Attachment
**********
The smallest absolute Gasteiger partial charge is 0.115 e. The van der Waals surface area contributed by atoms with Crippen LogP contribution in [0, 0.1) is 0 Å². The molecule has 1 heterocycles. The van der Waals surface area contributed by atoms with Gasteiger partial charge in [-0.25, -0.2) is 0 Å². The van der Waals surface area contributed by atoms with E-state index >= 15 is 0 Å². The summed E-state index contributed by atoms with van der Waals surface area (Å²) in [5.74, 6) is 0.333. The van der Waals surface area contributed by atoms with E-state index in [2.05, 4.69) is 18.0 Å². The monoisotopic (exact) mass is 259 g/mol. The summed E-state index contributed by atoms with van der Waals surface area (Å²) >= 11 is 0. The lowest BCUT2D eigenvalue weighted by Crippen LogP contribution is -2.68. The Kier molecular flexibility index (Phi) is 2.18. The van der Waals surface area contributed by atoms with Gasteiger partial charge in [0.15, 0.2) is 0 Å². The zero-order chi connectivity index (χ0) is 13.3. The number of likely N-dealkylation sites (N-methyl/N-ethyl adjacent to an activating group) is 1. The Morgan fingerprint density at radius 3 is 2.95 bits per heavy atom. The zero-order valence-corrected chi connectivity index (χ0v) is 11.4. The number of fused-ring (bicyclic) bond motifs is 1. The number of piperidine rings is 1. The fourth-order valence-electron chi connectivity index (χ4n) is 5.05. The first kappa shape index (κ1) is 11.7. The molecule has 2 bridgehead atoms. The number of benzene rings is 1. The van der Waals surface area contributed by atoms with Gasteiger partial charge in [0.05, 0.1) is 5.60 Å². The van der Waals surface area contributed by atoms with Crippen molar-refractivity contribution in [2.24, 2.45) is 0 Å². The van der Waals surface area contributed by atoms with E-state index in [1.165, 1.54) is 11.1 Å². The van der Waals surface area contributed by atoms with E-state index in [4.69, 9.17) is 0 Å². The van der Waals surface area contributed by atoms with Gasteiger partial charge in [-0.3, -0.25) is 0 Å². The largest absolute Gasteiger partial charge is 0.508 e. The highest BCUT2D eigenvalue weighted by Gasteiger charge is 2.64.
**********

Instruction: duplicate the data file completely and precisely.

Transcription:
The smallest absolute Gasteiger partial charge is 0.115 e. The van der Waals surface area contributed by atoms with Crippen LogP contribution in [0, 0.1) is 0 Å². The molecule has 1 heterocycles. The van der Waals surface area contributed by atoms with Gasteiger partial charge in [-0.25, -0.2) is 0 Å². The van der Waals surface area contributed by atoms with E-state index >= 15 is 0 Å². The summed E-state index contributed by atoms with van der Waals surface area (Å²) in [5.74, 6) is 0.333. The van der Waals surface area contributed by atoms with E-state index in [2.05, 4.69) is 18.0 Å². The monoisotopic (exact) mass is 259 g/mol. The summed E-state index contributed by atoms with van der Waals surface area (Å²) >= 11 is 0. The lowest BCUT2D eigenvalue weighted by Crippen LogP contribution is -2.68. The Kier molecular flexibility index (Phi) is 2.18. The van der Waals surface area contributed by atoms with Gasteiger partial charge in [0.15, 0.2) is 0 Å². The zero-order chi connectivity index (χ0) is 13.3. The number of likely N-dealkylation sites (N-methyl/N-ethyl adjacent to an activating group) is 1. The Morgan fingerprint density at radius 3 is 2.95 bits per heavy atom. The zero-order valence-corrected chi connectivity index (χ0v) is 11.4. The number of fused-ring (bicyclic) bond motifs is 1. The number of piperidine rings is 1. The fourth-order valence-electron chi connectivity index (χ4n) is 5.05. The first kappa shape index (κ1) is 11.7. The molecule has 2 bridgehead atoms. The number of benzene rings is 1. The van der Waals surface area contributed by atoms with Gasteiger partial charge in [0.05, 0.1) is 5.60 Å². The van der Waals surface area contributed by atoms with Crippen molar-refractivity contribution in [2.24, 2.45) is 0 Å². The van der Waals surface area contributed by atoms with E-state index in [1.165, 1.54) is 11.1 Å². The van der Waals surface area contributed by atoms with E-state index in [4.69, 9.17) is 0 Å². The van der Waals surface area contributed by atoms with Gasteiger partial charge in [-0.3, -0.25) is 0 Å². The largest absolute Gasteiger partial charge is 0.508 e. The highest BCUT2D eigenvalue weighted by Gasteiger charge is 2.64.